Today’s post is a guest post from my amazing friend and fellow cannonballer, Carol Lynn Rivera. Please make her feel welcome here by leaving a comment!
This has been the hardest opening sentence I’ve ever had to write.
There. It’s out.
I mean, we’re on a blog called “Up Your Impact Factor” and one opening sentence I wrote sounded lamer than the next.
Is this impact?
Is this compelling?
Do I even speak human anymore?
I’m this absurd stream of consciousness. (Thanks, Jenny, for creeping me out by writing what’s spinning around in my head as I try to be “impactful”.)
Ok, so now that you know I’m completely neurotic, that’s basically all you need to know to put you in the right mindset for this post.
Because here’s the thing: I could never do a cannonball.
I guess if you’re not a suburban-american-ite I should tell you that a cannonball is the big splash that the big guys are so good at making when they grab their knees and slam their fat asses into the pool.
I bet you know what I’m talking about. Maybe you can do one. Me? I couldn’t even swim until I was sixteen and the first time I dove into a pool I was 18 and trying to impress a guy and it turned into me sort of falling on my head into the water and gasping for breath for ten minutes afterward. Super impressive.
Why does this even matter?
Well, because I’ve spent a lot of time on the edge of the figurative pool of life, getting splashed by the big guys who did the cool stuff that got everyone clapping and whistling.
I hated being that person. I wanted to make a splash. I wanted people to clap for me.
How’s your cannonball?
If you’re a big splash, then you can probably stop reading. But if you’ve always harbored the secret wish that aliens would come down and quietly abduct all the big shots so that someone could finally notice the little eddy of water rippling around your feet in the pool, then…. Well, then you’re a crazy person like me.
But did you also know that being on the edge of the pool is totally underrated? And that sometimes little ripples can make an impact?
Take it from someone who never made a splash.
It’s All About Appreciating The View
The first time I dove into a pool, all I saw was a blinding gush of water. But as I sat on the edge, I could see the back yard and the people and the trees. It was a wide perspective. I had time to think, without the sound of water rushing to fill my ear drums. I had time to analyze.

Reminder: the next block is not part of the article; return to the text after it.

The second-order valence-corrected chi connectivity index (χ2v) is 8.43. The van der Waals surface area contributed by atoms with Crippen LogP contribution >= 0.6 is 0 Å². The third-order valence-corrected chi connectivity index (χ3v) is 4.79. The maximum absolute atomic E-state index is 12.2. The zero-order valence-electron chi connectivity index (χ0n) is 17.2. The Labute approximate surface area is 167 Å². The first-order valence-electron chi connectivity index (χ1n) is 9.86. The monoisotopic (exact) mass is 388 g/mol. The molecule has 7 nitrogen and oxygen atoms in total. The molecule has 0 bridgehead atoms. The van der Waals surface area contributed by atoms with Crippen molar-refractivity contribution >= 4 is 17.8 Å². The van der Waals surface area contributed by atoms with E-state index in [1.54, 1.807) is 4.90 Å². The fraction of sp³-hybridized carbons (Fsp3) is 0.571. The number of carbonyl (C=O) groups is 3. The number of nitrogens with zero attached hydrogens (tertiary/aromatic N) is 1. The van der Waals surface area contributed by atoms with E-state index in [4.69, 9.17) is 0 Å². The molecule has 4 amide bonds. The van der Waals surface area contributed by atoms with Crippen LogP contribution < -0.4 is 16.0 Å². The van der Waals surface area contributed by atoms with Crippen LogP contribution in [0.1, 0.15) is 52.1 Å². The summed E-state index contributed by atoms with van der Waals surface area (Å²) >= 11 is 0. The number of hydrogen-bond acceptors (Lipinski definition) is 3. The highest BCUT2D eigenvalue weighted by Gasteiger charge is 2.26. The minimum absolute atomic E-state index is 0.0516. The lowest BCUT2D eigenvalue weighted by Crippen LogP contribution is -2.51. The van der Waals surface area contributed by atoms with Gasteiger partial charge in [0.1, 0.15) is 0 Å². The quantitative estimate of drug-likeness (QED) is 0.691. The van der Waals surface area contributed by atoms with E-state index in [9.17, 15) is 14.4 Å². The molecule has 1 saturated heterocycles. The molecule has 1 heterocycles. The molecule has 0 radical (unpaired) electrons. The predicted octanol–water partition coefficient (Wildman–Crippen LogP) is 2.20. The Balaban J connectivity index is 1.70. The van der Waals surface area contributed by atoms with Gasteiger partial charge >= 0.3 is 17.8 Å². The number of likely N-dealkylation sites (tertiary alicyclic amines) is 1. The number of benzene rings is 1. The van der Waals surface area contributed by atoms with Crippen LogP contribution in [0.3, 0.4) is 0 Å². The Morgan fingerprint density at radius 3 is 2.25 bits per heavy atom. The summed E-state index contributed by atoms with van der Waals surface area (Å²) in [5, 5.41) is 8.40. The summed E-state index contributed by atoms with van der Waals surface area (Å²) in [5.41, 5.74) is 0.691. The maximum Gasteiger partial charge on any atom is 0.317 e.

Who are these people? Why are they here? What is so important about all this splashing, anyway?
It’s hard to be thoughtful and objective when you’re up close and personal with a mouthful of chlorine. Much like it’s sometimes hard to get your head around a problem, a project or an idea if it’s up your nose (figuratively, of course).
All those big shots were so busy splashing and basking in the applause that they never really had a chance to see what was going on and understand why it even mattered.
I’ve gotten pretty good at analyzing and seeing “the big picture”. Splashers will look to me for my opinion on the arch of their back or the exact angle at which they hit the water and whether next time they should tuck a little more if they want to do better.
Turns out I enjoy watching, learning and understanding. A lot more than I enjoy spitting out dead bugs and chemicals.
And people need the watchers and the listeners. They need the voice of someone who is taking in the whole view and not just the microcosm. They make the big splash but the strength of the impact comes from those of us on the sidelines quietly offering ideas, support and encouragement.
Now you: Think about your skills, however uncelebrated, and how they enhance the bigger picture. You’re not a bump on a log just because you don’t jump headfirst into every fray. You’ve got ideas. You’ve got strengths. Write them down, everything from, “Makes a killer meatball” to “Has an uncanny ability to know the precise moment at which to pass a pen to prospects.” Play to your strengths – not the ones you secretly envy in someone else. Even if nobody claps for you, make sure they’d notice if you were gone.
Sometimes Being A Facilitator Is More Powerful Than Being A Player
Since I never tried to one-up anyone, I never agonized for a single moment about whether or not someone would one-up me. You may think this defies the very nature of competitive entrepreneurship.
But instead of being competitive, I learned to be cooperative. Some of those jumpers had fights about whose splash was bigger. Not brawling-in-the-street fights but the kind that’s friendly until someone has another beer.
Have you ever tried to reason with someone who thinks they’re smarter, bigger, faster, better, and who thinks being right about it is all that matters?